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state seal 70.50


May 1, 1999

Authority for these policies

The following provisions relating to the use of aircraft and aircraft services are based on the Omnibus Appropriations Act (Chapter 340, Section 134, Laws of 1981 Regular Session) which reads as follows:

"To obtain maximum interagency use of aircraft, the Aviation Division in the Department of Transportation, in accordance with Chapter 39.34 RCW is hereby authorized to lease, purchase or otherwise acquire suitable aircraft which shall be utilized for the purposes of the Department of Transportation and also by other state agencies which have a need for an aircraft to carry out agency assigned responsibilities: PROVIDED, that the Department of Transportation is further authorized to enter into contractual agreements with other state agencies in order to acquire aircraft, establish rental rates for aircraft under their control, provide pilot services, aircraft maintenance, and make such other provisions as necessary to provide aircraft and related services for multi-agency use: PROVIDED FURTHER, that in order to achieve economy in the use of the appropriations contained within this act no state agency may purchase or otherwise acquire an aircraft or enter into a flying service or aircraft rental contract without first seeking such service from the Department of Transportation."


January 1, 2012

Acquiring aircraft services

No state agency is to purchase an aircraft or enter into a flying service or aircraft rental contract without first seeking such service from the Department of Transportation (WSDOT), Aviation Division.

The WSDOT Aviation Division, in coordination with the Department of Enterprise Services (DES), will establish fee schedules for various types of flying services. Fee schedules will be periodically updated to reflect current-operating costs for both state-owned aircraft and state contracted flying services.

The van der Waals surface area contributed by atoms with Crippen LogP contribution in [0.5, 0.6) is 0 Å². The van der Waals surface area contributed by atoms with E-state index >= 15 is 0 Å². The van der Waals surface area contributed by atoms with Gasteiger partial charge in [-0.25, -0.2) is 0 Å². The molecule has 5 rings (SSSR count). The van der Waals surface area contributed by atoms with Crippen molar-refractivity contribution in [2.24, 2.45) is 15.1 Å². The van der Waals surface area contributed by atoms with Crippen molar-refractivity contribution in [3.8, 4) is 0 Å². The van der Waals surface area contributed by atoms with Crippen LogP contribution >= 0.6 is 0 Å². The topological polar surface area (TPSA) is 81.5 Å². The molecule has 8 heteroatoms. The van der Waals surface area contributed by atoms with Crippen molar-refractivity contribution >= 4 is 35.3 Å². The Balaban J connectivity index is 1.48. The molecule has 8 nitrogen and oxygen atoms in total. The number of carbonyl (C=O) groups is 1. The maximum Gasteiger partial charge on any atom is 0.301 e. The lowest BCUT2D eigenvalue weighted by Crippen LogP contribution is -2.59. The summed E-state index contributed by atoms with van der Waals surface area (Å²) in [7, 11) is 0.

In the event that the WSDOT Aviation Division cannot provide the air service requested, DES with approval of the Aviation Division, will issue a contract for air services from approved contractors to provide the necessary services.

In this case the agency must maintain a system of control over use of the air services. This system must:

  • Provide for authorization or approval by the agency head or authorized designee, and is to also
  • Ensure that records on use, authorization, and expenses are maintained.


May 1, 1999

Purchasing aircraft

Any purchase of aircraft must be approved by the director of the Office of Financial Management. Agencies must submit a justification for the purchase which includes:

  • A statement from the Washington State Department of Transportation, Aviation Division that it concurs with the request;
  • Anticipated utilization by mission;
  • Number of flying hours required;
  • Type of aircraft desired;
  • Anticipated cost per flying hour including pilot time, insurance, and depreciation of aircraft, gasoline, oil, and maintenance; and
  • An economic evaluation of alternative means of accomplishing the mission, without the use of aircraft, as well as a plan for financing of the aircraft.


May 1, 1999

State pilot standards, qualifications and training

For purposes of this section, a state employee is to be considered a state pilot only if 50 percent or more of their working time is flying an aircraft and performing flight connected services, and if flying an aircraft is a clearly defined requirement of the job assignment.


All persons who perform piloting services for the state of Washington either as a state employee or under contract with the state must:

  1. Be qualified and certified in accordance with standards established by the Washington State Department of Transportation (WSDOT), Aviation Division.
  2. Possess a valid Washington State pilot registration certificate.
  3. Fly only those aircraft for which they possess a valid rating.


The agency may pay for required medical examinations given to state pilots, for the cost of state pilots taking pilot certification examinations and for the pilot registration fee for state employee pilots meeting the provisions of paragraph "a." above. The WSDOT Aviation Division will review all agency requests for pilot training and will make recommendations when appropriate as to the requirements, quality, and cost of the required instruction.